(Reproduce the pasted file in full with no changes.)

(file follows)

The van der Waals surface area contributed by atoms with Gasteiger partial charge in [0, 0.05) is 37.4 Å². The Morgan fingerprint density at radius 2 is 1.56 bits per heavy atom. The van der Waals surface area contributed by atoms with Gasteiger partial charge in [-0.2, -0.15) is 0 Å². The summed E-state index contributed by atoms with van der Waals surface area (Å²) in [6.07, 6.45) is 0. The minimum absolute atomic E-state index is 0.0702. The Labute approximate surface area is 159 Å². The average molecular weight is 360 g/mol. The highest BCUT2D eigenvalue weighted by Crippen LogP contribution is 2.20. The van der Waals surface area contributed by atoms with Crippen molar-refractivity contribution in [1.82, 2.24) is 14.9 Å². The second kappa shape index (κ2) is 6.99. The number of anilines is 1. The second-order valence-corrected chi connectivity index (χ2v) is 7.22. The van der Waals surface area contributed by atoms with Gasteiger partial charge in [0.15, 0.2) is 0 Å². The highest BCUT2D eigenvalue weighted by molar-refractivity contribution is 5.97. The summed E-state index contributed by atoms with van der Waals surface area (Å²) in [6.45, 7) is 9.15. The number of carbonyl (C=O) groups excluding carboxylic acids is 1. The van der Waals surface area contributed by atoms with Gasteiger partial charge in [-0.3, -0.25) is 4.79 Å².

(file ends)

The van der Waals surface area contributed by atoms with Gasteiger partial charge in [0, 0.05) is 37.4 Å². The Morgan fingerprint density at radius 2 is 1.56 bits per heavy atom. The van der Waals surface area contributed by atoms with Gasteiger partial charge in [-0.2, -0.15) is 0 Å². The summed E-state index contributed by atoms with van der Waals surface area (Å²) in [6.07, 6.45) is 0. The minimum absolute atomic E-state index is 0.0702. The Labute approximate surface area is 159 Å². The average molecular weight is 360 g/mol. The highest BCUT2D eigenvalue weighted by Crippen LogP contribution is 2.20. The van der Waals surface area contributed by atoms with Crippen molar-refractivity contribution in [1.82, 2.24) is 14.9 Å². The second kappa shape index (κ2) is 6.99. The number of anilines is 1. The second-order valence-corrected chi connectivity index (χ2v) is 7.22. The van der Waals surface area contributed by atoms with Gasteiger partial charge in [0.15, 0.2) is 0 Å². The highest BCUT2D eigenvalue weighted by molar-refractivity contribution is 5.97. The summed E-state index contributed by atoms with van der Waals surface area (Å²) in [6.45, 7) is 9.15. The number of carbonyl (C=O) groups excluding carboxylic acids is 1. The van der Waals surface area contributed by atoms with Gasteiger partial charge in [-0.3, -0.25) is 4.79 Å².